Osman gives us a more complex mystery in The Man Who Died Twice which includes £20 million pounds worth of stolen diamonds, a double cross, a drug dealer, an international money launderer, and a teenage thug. Unfolding at a lively pace, I really enjoyed how the main mystery plot developed, finding it exciting and entertaining. I also appreciated the skillful way in which the various threads of the story are drawn together to create a very satisfying conclusion.

I was again charmed by the personalities of the Thursday Murder Club foursome as they inveigled, manipulated, coerced, and traded favours in their race to find the missing diamonds, solve two murders, and avenge Ibrahim. I particularly enjoyed the role Joyce played in this novel, Elizabeth may be the brains of the group, but underestimating Joyce is a mistake, even if she can’t knit. I was also happy to see local police officers, PC Donna de Freitas, and DCI Chris Hudson (who is now dating Donna’s Mum) as well as the enigmatic Bogdan, return.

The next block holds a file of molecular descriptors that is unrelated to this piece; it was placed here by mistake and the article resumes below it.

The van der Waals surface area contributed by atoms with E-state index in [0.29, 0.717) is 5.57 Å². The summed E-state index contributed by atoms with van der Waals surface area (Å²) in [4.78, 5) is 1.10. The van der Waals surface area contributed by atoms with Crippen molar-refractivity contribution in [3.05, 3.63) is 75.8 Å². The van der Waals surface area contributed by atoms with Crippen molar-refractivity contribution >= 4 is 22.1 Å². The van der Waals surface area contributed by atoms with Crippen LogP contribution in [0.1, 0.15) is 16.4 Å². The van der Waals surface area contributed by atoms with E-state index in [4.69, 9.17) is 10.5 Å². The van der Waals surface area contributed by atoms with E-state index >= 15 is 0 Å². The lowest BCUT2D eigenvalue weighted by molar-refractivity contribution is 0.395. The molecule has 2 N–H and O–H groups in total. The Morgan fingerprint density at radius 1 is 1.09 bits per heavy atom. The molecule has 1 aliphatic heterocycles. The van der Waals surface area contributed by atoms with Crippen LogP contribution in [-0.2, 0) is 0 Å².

Witty, clever and lively, The Man Who Died Twice is an entertaining read. I’m cheered to know a third instalment is in the works.


Available from Penguin UK

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Review: Sweet Jimmy by Bryan Brown


Title: Sweet Jimmy

Author: Bryan Brown

Published: 31st August 2021, Allen & Unwin

Status: Read September 2021 courtesy Allen & Unwin


My Thoughts:


You’ve probably seen Australian actor Bryan Brown on the big screen, perhaps in Hollywood blockbusters like F/X, Cocktail, Gorillas in the Mist, Breaker Morant, or in any of the other dozen movies he has made an appearance in, particularly if you are of a certain age. Sweet Jimmy, an entertaining collection of crime fiction short stories, is his first foray into publishing.

Primarily set within the streets of suburban Sydney, Brown’s stories combine humour, violence, and pathos. There are seven in all, and include an angry father seeking the man responsible for his daughter’s death, a thief who steals more than he bargains for, a cop investigating a serial killer, and a man hunting for the woman that betrayed him. Vengeance, betrayal, redemption, and survival are common themes, exposing men pushed to their limits. There was actually not a single tale I didn’t find engaging.